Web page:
In R v. N.L., our client received an absolute discharge on charges pertaining to possession of approximately 4 pounds of marihuana for the purposes of trafficking that was located in his vehicle. As a result of the discharge, our client was permitted to continue to work in his field and support his family. He was also able to travel to the USA as a result of the absolute discharge.
In R v. M.M., our client was arrested following the execution of a search warrant on May 5, 2011 at a residence in Brampton. The police found approximately 250 grams of cocaine and 189 Percocet pills inside a box under a bed in an upstairs bedroom. In the same room, the police found multiple dime bags, elastics, and scales in-the notebook called "debt list". They also found a Nokia cell phone on the night table beside the bed, a Canadian passport and $1,150.00 Canadian on the dresser in the bedroom. Our client, who had a previous criminal record and mitigating circumstances, received a conditional sentence and was permitted to serve his sentence in the community.
In R v. F.M., our client was charged with trafficking ecstasy, cocaine, opium and marihuana after the police witnessed an alleged drug transaction outside of his home. A search of our client’s home revealed 10 kilograms of cocaine, and two kilograms of opium, among other items. The value of the drugs was estimated at approximately $1 million dollars. After a bail hearing, and one bail review, our client was released on bail at the Superior Court of Justice, while a number of his co-accused remained in custody due to the severity of the charges.
In R v. K.M., our client was charged with serious drug charges in relation to Project Battery and Project Rx, where approximately 50 search warrants were executed throughout the Greater Toronto Area. Following a Superior Court of Justice bail review, our client was released with three sureties, who pledged over $600,000 to secure the release of our client. GPS monitoring was also incorporated as part of the release.
In R v. K.H., our client was charged with possession of a firearm in relation to a road-rage incident where he allegedly pointed a firearm at another vehicle. Our client was released from custody with GPS monitoring, and with two sureties who pledged $100,000 to secure the release of our client.
In R v. H.P., our client was charged with trafficking a kilogram of cocaine to an undercover officer on repeated occasions. Following the execution of a search warrant at our client’s home, he was charged with possession of a large quantity of MDMA, 1050 grams of BZP, and 250 grams of ketamine. Following a heavily contested bail hearing, our client was released from custody with two sureties.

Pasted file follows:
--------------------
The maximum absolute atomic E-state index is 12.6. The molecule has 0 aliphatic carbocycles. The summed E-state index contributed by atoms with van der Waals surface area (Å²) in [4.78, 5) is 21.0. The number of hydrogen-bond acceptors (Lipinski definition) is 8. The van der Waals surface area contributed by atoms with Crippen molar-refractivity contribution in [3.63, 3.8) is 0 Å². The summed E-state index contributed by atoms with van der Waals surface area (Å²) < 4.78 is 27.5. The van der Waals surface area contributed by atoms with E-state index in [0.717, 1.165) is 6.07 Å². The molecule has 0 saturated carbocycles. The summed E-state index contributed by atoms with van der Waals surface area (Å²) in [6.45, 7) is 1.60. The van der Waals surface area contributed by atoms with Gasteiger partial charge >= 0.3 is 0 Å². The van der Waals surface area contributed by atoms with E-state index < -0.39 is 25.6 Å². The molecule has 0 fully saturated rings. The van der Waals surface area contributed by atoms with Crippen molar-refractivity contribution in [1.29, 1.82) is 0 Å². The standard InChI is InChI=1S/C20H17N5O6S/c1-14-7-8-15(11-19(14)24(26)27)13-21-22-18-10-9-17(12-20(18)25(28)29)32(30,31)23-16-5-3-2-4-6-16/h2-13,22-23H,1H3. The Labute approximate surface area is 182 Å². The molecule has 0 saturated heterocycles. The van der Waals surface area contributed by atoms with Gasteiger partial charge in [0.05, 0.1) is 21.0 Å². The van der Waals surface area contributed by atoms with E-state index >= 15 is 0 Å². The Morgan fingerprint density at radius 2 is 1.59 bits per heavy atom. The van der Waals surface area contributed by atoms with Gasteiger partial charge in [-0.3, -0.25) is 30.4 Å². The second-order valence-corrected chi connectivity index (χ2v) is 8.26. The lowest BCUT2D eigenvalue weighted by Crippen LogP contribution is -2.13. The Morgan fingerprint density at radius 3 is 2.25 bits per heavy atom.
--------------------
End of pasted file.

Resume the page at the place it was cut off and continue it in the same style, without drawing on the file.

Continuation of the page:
In R v. A.K., our client was charged with importing large quantities of cocaine directly from a source in Mexico. Following a contested bail hearing, our client was released with five sureties, in the amount of $200,000 in Brantford, Ontario.
In R v. M.R., our client was charged with Fraud Over $5,000, contrary to section 380 of the Criminal Code as a result of his alleged involvement in preparing false tax returns, and obtaining fraudulent refunds from the Canada Revenue Agency (“CRA”). After vigorous cross-examination by Ms. Schofield, the Court found that the CRA investigators had violated our client’s section 8 Charter rights in obtaining a search warrant for his private residence without reasonable and probable grounds.
The Court found that the Information to Obtain was misleading, and that the CRA Investigators “misrepresented the strength of the grounds to believe that the items sought would be found in the residence of the Applicant”. As a result of the blatant Charter violation, the Court excluded all evidence of the tax returns located at the residence and all derivative evidence obtained thereafter.
This ruling significantly contributed towards the eventual cessation of the prosecution of our client. All charges against him were stayed shortly thereafter.
In R v. E.C., our client was charged with a serious sexual assault, involving allegations of sadomasochism, against a former girlfriend. After filing a complex pre-trial motion, Ms. Schofield was permitted to cross-examine the complainant about her prior sexual activity with our client. Following the cross-examination, our client was acquitted of all charges.